Ailing power utility Eskom, which is battling supply constraints and crippling debt, will next week face off in court with the energy regulator over tariff increases as it struggles with low income and rising debt.
The state-owned entity, which reported a net loss after tax of R20.7bn for the 2019 financial year, has filed a two-part application in the High Court in Pretoria, seeking an order to review and set aside part of Nersa’s decision to curb its revenue from electricity tariffs for the period 2019/20 to 2021/22, in the fourth multi-year price determination (MYPD4), and allow it to recover R69bn over the next two years.
Nersa in March awarded Eskom tariff increases of 9.41%, 8.1% and 5.22% for the years to 2022, much lower than the amount applied for. According to Eskom, the decision will lead to a shortfall of R102bn over the three-year period.
Eskom also seeks an order permitting it to impose 16.6% tariff increase from 1 April 2020 and 16.72% from 1 April 2021 for standard tariff customers.
It said the urgent application is meant to "avoid financial disaster" for the company.
In a founding affidavit, deposed to by CFO, Calib Cassim, the company paints a bleak picture of its financial position, including rising debt, arguing that the decision has a potential to "further exacerbate the liquidity issues, potentially to breaking point".
The 70-page affidavit also points to a long history of electricity prices which were at "artificially low levels" which were applied without adequate consideration for the cost of generating, transmitting and distributing electricity, according to the power utility. Eskom argues that the impact of low prices was felt over the last ten years, when it had to embark on the construction of three large-scale power stations and the upgrade of transmission network.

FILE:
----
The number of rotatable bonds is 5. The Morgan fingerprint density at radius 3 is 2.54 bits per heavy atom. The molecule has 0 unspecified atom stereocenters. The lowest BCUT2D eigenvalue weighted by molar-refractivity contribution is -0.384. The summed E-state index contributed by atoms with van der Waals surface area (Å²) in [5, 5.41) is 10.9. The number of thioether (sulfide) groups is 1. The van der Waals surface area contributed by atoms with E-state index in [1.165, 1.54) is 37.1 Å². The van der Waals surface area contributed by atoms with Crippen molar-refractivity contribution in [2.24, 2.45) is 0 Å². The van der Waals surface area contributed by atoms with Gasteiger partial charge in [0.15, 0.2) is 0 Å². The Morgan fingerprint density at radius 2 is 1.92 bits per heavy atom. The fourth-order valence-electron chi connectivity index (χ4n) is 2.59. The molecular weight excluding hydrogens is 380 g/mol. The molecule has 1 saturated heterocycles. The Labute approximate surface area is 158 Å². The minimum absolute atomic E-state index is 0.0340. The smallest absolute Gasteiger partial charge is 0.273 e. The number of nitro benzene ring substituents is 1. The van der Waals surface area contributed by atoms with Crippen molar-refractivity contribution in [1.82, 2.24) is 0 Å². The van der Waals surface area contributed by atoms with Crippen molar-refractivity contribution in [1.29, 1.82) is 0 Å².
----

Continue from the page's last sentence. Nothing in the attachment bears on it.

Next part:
"Eskom’s balance sheet weakened over this period owing to prices, approved by Nersa, which did not cover its prudent and efficient costs.
"The inadequate tariff increases allowed in the Nersa 2018/19 and 2019/22 decisions materially compound the strains on Eskom’s liquidity," the affidavit says, adding that a shortfall in revenue is likely to turn Eskom's liquidity issues into a national fiscal crisis.
The document goes on to paint the utility's bleak financial position, which would be compounded by inability to collect maximum tariffs, due in part to the regulatory measures.
Eskom says its funding requirements for 2020, excluding government support, exceed R99bn, in order for it to meet its operating expenditure, committed capital expenditure and debt servicing requirements.
Tariffs, not mismanagement to blame
Problems bedeviling Eskom, including the current load shedding crisis and poor maintenance of infrastructure, have been blamed on a variety of factors, including corruption and mismanagement.
However, the company has put the blame squarely on tariffs.
It said although there had been mismanagement challenges within its senior ranks, as well as issues allegation of corruption relating to State Capture, "the fundamental liquidity problems faced by Eskom are primarily a product, not of these issues, but rather of inadequate tariff increases".
"Even the wildest estimates of what State Capture-related activities might have cost Eskom in recent times, do not reach amounts anywhere near R69bn. And R69bn is, of course, the cost to Eskom merely of the latest erroneous tariff decision by Nersa."
In an answering affidavit, Nersa rejected Eskom's claim that its decision would have dire financial consequences for the company, urging the court to reject the application.
"Eskom and its management are the cause of the potentially catastrophic consequences. I admit that Eskom's financial predicament is solely caused by inefficiency, mismanagement and defective governance in an attempt to hide behind what is termed 'hidden costs'," read an affidavit deposed to by Nomfundo Maseti, an executive responsible for Electricity and Piped industry.
"Eskom's mismanagement and lack of governance clearly illustrates the extent of rot and corruption in Eskom."
The matter will be heard next week Wednesday.